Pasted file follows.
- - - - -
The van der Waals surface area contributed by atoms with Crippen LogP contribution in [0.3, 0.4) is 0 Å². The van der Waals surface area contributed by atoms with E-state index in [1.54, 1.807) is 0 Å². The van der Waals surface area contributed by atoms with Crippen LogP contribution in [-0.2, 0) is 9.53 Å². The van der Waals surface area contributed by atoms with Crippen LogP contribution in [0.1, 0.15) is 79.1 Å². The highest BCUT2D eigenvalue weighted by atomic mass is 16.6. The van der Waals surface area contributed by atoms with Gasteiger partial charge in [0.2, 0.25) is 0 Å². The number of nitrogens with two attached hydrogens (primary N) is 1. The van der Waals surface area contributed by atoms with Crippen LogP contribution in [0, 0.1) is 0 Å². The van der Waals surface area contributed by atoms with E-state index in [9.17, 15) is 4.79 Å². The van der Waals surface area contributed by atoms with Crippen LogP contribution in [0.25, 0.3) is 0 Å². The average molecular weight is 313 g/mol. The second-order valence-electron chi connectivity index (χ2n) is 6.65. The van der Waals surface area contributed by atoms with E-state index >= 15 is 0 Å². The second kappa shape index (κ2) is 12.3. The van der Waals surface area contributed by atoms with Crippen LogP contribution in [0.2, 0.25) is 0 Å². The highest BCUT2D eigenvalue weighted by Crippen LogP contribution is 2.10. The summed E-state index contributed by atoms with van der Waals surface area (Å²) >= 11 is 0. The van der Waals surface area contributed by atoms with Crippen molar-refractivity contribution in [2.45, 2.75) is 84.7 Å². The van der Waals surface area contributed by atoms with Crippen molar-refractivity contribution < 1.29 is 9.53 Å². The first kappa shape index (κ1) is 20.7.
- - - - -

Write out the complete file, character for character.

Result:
The van der Waals surface area contributed by atoms with Crippen LogP contribution in [0.3, 0.4) is 0 Å². The van der Waals surface area contributed by atoms with E-state index in [1.54, 1.807) is 0 Å². The van der Waals surface area contributed by atoms with Crippen LogP contribution in [-0.2, 0) is 9.53 Å². The van der Waals surface area contributed by atoms with Crippen LogP contribution in [0.1, 0.15) is 79.1 Å². The highest BCUT2D eigenvalue weighted by atomic mass is 16.6. The van der Waals surface area contributed by atoms with Gasteiger partial charge in [0.2, 0.25) is 0 Å². The number of nitrogens with two attached hydrogens (primary N) is 1. The van der Waals surface area contributed by atoms with Crippen LogP contribution in [0, 0.1) is 0 Å². The van der Waals surface area contributed by atoms with E-state index in [9.17, 15) is 4.79 Å². The van der Waals surface area contributed by atoms with Crippen LogP contribution in [0.25, 0.3) is 0 Å². The average molecular weight is 313 g/mol. The second-order valence-electron chi connectivity index (χ2n) is 6.65. The van der Waals surface area contributed by atoms with E-state index >= 15 is 0 Å². The second kappa shape index (κ2) is 12.3. The van der Waals surface area contributed by atoms with Crippen LogP contribution in [0.2, 0.25) is 0 Å². The highest BCUT2D eigenvalue weighted by Crippen LogP contribution is 2.10. The summed E-state index contributed by atoms with van der Waals surface area (Å²) >= 11 is 0. The van der Waals surface area contributed by atoms with Crippen molar-refractivity contribution in [2.45, 2.75) is 84.7 Å². The van der Waals surface area contributed by atoms with Crippen molar-refractivity contribution < 1.29 is 9.53 Å². The first kappa shape index (κ1) is 20.7.